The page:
Unions have called for permanent free child care and $30 billion annually for major public projects as part of a plan to create more than one million jobs.
The Australian Council of Trade Unions’ national jobs plan also argues for a $1-billion-a-year investment in TAFE to support 150,000 free places and 10,000 jobs.
Under the proposal, the federal government would also pump $3 billion into a program to create 350,000 jobs in tourism, hospitality and the arts over 12 months.
That would include $500 million to sponsor artistic, community, agricultural, and entertainment events, productions and exhibitions.
The federal government would also shell out for payroll tax in the passenger transport and overnight accommodation industries.
The ACTU’s early childhood education strategy would make child care free permanently and fund universal access to 15 hours of three and four-year-old preschool.
Wage subsidies would be extended to child care, TAFE, arts and entertainment workers.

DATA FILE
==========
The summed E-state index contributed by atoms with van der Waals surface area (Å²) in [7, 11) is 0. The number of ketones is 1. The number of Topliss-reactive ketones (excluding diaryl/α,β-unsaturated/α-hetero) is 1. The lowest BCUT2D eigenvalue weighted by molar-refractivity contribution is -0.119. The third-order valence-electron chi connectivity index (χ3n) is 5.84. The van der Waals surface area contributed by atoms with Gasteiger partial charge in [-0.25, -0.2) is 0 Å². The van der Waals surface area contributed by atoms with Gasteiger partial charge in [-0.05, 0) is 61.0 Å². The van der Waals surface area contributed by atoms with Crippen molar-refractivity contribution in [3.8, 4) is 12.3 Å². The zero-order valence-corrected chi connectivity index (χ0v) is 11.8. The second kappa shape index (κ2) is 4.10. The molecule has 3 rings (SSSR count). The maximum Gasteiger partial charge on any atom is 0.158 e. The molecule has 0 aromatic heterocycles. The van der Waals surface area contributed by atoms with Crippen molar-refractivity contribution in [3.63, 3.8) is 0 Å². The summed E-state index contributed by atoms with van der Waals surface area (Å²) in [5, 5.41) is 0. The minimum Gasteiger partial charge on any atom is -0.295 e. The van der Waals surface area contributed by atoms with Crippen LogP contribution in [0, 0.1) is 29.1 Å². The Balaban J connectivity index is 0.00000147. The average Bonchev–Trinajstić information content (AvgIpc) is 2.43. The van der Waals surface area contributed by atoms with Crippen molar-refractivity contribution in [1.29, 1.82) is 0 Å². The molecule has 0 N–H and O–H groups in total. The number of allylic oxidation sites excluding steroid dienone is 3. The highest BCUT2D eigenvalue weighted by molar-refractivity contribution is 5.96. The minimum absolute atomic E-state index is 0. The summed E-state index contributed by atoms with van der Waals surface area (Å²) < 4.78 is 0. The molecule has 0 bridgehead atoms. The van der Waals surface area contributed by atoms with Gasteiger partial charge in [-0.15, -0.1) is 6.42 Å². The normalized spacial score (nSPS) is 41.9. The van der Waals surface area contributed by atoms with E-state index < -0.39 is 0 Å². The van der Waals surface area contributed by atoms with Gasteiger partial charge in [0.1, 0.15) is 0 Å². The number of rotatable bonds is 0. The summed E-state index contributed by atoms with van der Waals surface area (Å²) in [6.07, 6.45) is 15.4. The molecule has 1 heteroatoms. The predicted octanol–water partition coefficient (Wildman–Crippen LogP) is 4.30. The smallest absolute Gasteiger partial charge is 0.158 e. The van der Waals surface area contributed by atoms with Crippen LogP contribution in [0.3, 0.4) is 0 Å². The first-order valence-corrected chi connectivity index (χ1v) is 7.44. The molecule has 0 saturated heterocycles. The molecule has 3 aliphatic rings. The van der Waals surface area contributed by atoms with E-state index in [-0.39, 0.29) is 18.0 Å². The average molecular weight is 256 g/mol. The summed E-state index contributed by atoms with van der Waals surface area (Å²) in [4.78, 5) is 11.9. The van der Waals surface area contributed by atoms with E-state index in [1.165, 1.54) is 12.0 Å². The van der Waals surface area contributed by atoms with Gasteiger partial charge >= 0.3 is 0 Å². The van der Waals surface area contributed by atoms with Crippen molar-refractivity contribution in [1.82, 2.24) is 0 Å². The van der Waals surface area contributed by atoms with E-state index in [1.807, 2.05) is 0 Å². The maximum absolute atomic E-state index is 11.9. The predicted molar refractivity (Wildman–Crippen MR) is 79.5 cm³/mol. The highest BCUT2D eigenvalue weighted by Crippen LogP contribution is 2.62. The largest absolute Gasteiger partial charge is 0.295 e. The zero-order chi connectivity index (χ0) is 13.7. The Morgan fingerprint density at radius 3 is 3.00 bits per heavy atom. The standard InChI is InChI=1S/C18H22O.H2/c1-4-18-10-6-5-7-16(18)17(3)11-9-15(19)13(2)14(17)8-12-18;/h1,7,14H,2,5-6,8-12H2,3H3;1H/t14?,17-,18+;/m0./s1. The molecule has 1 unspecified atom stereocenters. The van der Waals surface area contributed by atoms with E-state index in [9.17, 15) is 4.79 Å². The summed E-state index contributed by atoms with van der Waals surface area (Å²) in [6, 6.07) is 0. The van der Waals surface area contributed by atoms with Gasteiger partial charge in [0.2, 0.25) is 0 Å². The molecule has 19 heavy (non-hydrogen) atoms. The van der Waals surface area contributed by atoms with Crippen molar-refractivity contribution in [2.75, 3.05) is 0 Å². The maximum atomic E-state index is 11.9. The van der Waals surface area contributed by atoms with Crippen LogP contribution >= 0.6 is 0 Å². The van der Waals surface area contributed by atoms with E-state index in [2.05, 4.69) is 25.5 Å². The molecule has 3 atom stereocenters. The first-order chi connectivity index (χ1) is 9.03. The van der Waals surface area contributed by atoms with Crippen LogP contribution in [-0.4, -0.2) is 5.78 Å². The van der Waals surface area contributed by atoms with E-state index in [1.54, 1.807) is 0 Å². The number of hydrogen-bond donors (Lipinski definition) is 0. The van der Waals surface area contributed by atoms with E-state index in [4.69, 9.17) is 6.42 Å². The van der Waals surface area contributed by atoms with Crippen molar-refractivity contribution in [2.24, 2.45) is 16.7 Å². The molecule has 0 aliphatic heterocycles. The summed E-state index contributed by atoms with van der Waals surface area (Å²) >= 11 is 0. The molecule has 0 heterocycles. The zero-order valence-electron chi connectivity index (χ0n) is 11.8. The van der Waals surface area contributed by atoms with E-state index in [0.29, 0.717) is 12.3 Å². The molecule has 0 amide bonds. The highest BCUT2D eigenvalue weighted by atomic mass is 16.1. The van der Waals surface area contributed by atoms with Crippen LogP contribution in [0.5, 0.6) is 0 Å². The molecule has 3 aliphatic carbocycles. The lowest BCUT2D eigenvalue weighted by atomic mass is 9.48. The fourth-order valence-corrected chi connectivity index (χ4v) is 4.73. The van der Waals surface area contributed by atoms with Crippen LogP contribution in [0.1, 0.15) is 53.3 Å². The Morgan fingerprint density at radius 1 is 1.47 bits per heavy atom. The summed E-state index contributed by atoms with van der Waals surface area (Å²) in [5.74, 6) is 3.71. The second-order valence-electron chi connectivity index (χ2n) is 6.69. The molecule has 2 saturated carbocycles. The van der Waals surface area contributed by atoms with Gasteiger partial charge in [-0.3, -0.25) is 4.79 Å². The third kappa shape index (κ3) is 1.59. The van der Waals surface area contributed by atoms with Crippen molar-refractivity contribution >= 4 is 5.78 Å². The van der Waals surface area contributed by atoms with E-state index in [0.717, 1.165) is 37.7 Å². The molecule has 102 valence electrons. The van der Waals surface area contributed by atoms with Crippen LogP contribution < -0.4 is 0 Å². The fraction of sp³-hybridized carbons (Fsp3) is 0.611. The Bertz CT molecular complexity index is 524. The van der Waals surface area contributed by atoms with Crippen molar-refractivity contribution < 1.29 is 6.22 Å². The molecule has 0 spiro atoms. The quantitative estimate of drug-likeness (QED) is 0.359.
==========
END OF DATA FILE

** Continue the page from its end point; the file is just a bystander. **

Up to 100,000 apprentices and trainees would have a guaranteed job at the end of their training and federal wage subsidies throughout.
For the next decade, the federal government would spend $30 billion a year on public capital projects including transport, community housing, renewable energy and fire management.
The peak union body predicts that would create 75,000 construction jobs and a further 100,000 indirect roles.
It also calls for a new manufacturing plan focusing on lithium batteries, renewable energy, metal and electric vehicles.
ACTU president Michele O’Neil said the Morrison government needed big and bold spending to bring Australia back to economic and social health after the coronavirus pandemic.
“This is not a plan about a future government or a change of government, this is a plan about what is essential, urgent and necessary today,” she told reporters on Monday.
Ms O’Neil said the proposal would not be a trade-off during the government’s reform of industrial laws.
She believes there is enormous public good will for the government to spend up big with interest rates low during a recession.
“There needs to be an injection of funds, a serious injection of funds at a massive level at this point,” she said.
“Our analysis is that the cost of inaction will be much greater.”